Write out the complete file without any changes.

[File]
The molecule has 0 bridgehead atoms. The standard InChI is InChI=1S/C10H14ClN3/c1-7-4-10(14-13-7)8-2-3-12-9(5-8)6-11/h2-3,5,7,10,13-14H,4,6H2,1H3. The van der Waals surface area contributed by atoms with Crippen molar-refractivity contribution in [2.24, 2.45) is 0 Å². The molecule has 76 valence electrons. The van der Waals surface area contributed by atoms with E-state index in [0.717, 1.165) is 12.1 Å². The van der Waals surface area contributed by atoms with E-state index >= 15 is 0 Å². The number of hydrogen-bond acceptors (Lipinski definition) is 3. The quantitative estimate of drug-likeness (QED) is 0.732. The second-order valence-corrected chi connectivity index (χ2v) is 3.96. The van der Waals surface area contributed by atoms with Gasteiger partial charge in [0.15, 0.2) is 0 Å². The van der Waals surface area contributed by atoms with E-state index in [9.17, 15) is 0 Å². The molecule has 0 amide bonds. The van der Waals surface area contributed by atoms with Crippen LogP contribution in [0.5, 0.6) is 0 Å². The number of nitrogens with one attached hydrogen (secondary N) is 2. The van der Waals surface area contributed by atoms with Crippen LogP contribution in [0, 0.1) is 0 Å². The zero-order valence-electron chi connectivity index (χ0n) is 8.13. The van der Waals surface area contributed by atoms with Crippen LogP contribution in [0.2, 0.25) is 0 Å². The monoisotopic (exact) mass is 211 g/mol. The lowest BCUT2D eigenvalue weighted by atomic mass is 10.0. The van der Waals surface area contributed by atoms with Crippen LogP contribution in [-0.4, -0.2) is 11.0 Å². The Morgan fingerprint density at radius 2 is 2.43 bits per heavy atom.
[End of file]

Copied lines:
The molecule has 0 bridgehead atoms. The standard InChI is InChI=1S/C10H14ClN3/c1-7-4-10(14-13-7)8-2-3-12-9(5-8)6-11/h2-3,5,7,10,13-14H,4,6H2,1H3. The van der Waals surface area contributed by atoms with Crippen molar-refractivity contribution in [2.24, 2.45) is 0 Å². The molecule has 76 valence electrons. The van der Waals surface area contributed by atoms with E-state index in [0.717, 1.165) is 12.1 Å². The van der Waals surface area contributed by atoms with E-state index >= 15 is 0 Å². The number of hydrogen-bond acceptors (Lipinski definition) is 3. The quantitative estimate of drug-likeness (QED) is 0.732. The second-order valence-corrected chi connectivity index (χ2v) is 3.96. The van der Waals surface area contributed by atoms with Gasteiger partial charge in [0.15, 0.2) is 0 Å². The van der Waals surface area contributed by atoms with E-state index in [9.17, 15) is 0 Å². The molecule has 0 amide bonds. The van der Waals surface area contributed by atoms with Crippen LogP contribution in [0.5, 0.6) is 0 Å². The number of nitrogens with one attached hydrogen (secondary N) is 2. The van der Waals surface area contributed by atoms with Crippen LogP contribution in [0, 0.1) is 0 Å². The zero-order valence-electron chi connectivity index (χ0n) is 8.13. The van der Waals surface area contributed by atoms with Crippen LogP contribution in [0.2, 0.25) is 0 Å². The monoisotopic (exact) mass is 211 g/mol. The lowest BCUT2D eigenvalue weighted by atomic mass is 10.0. The van der Waals surface area contributed by atoms with Crippen LogP contribution in [-0.4, -0.2) is 11.0 Å². The Morgan fingerprint density at radius 2 is 2.43 bits per heavy atom.